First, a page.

On 6 August 1945, the United States made a decision that has been debated passionately since. The date marks the death of at least 100,000 Japanese civilians in the city of Hiroshima; and the first use of nuclear weapons in known history. Since the dropping of nuclear weapons on Hiroshima and Nagasaki, the morality of even having such weapons, much less using them has been a hot topic in many areas of discussion. At the time of the event, many Americans completely supported the decision; however, today the thought of using nuclear weapons is one of the most appalling imaginable. Ironically, one of the safety balances that existed during the Cold War that no longer exists was the mutual annihilation factor of the US and the USSR having ‘equal’ numbers of warheads.
Recently, during a G7 gathering, US Secretary of State Kerry visited the site. This makes him the highest ranking US government official to ever visit the site. Kerry’s honor will be short lived, as Pres. Obama will be touring the Hiroshima site during his visit later this month. The announcement has drawn criticism that even just showing up at the site can be seen as an apology.
Hello! People see just what they want to see anyway, when they look with an agenda!
This is one time where I have to tell Obama critics they really do need to grow up. If the general practice should be that heads of countries should never attend the sites of previous conflicts with mass casualties then all world leaders would have to go to the Moon to make any trips. Human history is full of such disasters, some will say that it is human nature, but I say it is evil nature, which is different, not that humans cannot be filled with evil, they can. I also believe that holding on to wrongs forever is just as wrong as the original crime and creates just as much destruction.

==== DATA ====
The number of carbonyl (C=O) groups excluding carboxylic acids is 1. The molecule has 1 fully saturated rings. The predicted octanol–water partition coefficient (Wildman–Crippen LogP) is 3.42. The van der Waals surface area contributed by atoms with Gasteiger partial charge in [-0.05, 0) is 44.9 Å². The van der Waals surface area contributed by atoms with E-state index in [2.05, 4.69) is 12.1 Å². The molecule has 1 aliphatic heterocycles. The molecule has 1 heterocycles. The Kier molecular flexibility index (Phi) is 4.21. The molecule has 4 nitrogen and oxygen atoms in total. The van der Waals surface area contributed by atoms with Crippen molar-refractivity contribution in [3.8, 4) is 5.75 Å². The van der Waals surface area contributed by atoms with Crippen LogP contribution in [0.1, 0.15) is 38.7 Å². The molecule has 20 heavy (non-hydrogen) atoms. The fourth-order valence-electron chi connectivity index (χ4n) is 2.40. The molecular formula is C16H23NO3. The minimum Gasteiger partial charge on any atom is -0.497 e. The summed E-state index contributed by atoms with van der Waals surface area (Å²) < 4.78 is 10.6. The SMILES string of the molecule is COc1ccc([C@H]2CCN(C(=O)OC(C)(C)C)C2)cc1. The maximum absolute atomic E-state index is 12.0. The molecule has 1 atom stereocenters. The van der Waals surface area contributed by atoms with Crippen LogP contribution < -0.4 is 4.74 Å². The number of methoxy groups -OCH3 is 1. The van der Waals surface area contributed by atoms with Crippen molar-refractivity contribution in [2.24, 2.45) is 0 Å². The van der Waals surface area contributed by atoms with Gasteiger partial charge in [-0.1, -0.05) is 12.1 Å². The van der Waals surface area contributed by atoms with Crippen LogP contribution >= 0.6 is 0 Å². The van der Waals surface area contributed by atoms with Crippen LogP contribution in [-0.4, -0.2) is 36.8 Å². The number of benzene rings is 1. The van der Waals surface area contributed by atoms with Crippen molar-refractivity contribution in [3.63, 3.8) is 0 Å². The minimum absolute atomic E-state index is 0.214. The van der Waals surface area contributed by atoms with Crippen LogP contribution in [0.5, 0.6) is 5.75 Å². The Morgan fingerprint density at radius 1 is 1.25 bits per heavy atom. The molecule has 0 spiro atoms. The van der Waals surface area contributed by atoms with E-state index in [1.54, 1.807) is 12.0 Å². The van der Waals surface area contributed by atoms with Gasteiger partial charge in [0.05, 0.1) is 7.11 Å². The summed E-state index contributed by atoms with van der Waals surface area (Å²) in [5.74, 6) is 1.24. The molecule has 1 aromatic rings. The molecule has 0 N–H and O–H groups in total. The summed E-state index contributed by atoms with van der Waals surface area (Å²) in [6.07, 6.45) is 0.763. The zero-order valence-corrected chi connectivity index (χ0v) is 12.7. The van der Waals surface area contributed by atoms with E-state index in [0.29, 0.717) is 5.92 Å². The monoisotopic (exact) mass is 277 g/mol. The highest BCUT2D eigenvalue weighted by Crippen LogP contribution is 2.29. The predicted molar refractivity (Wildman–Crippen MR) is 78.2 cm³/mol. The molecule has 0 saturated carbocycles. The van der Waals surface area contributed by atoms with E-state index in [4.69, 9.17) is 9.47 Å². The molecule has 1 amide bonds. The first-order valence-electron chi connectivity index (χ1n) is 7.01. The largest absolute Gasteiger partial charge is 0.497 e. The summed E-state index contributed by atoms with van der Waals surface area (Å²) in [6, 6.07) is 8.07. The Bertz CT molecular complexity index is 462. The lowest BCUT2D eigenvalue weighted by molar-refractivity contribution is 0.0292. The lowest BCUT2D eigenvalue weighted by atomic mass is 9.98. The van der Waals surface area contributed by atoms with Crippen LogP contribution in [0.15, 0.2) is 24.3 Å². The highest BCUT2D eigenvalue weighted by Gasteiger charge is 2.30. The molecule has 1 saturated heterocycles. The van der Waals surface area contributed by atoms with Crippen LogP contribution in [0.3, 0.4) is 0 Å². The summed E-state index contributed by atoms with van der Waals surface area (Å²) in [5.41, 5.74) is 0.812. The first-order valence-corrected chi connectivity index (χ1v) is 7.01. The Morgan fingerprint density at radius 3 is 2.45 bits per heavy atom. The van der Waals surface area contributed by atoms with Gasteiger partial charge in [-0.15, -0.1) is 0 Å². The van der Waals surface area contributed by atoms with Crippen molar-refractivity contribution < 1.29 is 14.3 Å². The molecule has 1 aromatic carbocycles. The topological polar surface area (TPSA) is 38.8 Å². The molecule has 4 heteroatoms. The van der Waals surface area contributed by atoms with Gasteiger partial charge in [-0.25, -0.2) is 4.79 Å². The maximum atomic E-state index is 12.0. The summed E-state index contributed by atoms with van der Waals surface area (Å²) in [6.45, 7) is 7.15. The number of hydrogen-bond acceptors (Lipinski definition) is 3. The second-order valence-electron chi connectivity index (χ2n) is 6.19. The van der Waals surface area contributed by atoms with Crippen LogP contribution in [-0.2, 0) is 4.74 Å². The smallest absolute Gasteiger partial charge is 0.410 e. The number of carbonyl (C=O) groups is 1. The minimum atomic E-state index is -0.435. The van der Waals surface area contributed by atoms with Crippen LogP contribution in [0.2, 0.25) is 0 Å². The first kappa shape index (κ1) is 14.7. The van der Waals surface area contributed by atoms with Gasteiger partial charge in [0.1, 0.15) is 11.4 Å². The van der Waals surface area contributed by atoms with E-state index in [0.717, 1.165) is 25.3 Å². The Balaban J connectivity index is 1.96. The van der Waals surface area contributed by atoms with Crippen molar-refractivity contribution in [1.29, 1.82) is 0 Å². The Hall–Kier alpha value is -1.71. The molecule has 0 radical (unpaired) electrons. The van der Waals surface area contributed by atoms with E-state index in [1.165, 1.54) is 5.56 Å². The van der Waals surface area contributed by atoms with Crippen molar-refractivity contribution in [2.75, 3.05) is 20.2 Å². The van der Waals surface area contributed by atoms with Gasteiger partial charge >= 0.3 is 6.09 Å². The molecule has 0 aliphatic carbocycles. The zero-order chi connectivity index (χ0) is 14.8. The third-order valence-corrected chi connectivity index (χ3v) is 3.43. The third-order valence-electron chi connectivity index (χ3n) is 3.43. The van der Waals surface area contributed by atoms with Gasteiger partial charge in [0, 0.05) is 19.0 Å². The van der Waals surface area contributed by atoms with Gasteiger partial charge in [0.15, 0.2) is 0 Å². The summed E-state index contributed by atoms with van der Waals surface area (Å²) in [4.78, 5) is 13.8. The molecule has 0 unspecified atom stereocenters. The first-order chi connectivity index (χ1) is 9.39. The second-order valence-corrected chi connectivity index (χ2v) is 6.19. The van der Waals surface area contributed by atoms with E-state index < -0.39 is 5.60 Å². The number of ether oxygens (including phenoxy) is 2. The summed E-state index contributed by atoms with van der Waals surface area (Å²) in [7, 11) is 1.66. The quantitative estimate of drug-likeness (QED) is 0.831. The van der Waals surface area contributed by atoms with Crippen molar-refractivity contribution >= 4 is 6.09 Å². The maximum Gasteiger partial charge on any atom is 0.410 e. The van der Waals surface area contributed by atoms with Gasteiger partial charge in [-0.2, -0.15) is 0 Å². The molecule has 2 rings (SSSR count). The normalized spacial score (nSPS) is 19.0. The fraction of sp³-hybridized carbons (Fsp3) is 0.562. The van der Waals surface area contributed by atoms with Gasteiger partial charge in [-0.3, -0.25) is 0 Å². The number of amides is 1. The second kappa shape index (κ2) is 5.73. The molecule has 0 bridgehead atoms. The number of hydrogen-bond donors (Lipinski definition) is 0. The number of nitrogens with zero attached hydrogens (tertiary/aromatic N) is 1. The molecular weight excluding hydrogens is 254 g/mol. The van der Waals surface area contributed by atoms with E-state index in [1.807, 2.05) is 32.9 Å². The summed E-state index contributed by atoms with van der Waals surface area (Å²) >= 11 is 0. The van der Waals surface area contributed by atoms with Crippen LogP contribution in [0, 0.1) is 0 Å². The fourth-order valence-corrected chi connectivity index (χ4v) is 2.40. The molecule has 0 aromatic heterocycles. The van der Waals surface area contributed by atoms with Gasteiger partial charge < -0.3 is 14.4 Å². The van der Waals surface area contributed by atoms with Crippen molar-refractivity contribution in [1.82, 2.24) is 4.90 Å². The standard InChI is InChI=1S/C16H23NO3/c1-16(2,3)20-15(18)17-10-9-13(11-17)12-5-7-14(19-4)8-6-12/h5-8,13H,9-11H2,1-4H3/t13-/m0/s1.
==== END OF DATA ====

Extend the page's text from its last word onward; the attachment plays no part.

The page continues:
While I have no issue with Obama going to Hiroshima, I would be less accepting and supportive if he was making an official or even unofficial apology. It was a decision made during in a war with the intent of winning the war. Just like it would be insignificant for Japan to apologize for the bombing of Pearl Harbor. Apologies for acts during war should be limited to war crimes and other illegal acts of participants in the war, both military members, as well as, civilians. It should also be understood that civilian casualties are a part of war; yes, they should be limited and every effort should be made to limit them, however, they will occur.
In this case, for a war that most of the surviving combatants and civilians have already died; what will “sorry” change?
Will it turn back time? Would that ensure something better?
Will it bring the dead back to life? Will that definitely improve the world?
Will it change history? Will that make either country more just?
Participants in wars should be the most honorable and just that society has to offer, sadly that is rarely the case and even less so today. That being said it is not fair or just or right to judge wartime actions by peace time standards. In addition, demanding or demeaning things like official apologies is less important than moving forward by learning from the past. I do believe that it is possible for President Obama to visit Hiroshima without apologizing and it being a good and positive thing. In truth, official apologies have no true or real or sincere value, they are at most political stunts and thus irrevocably flawed from conception.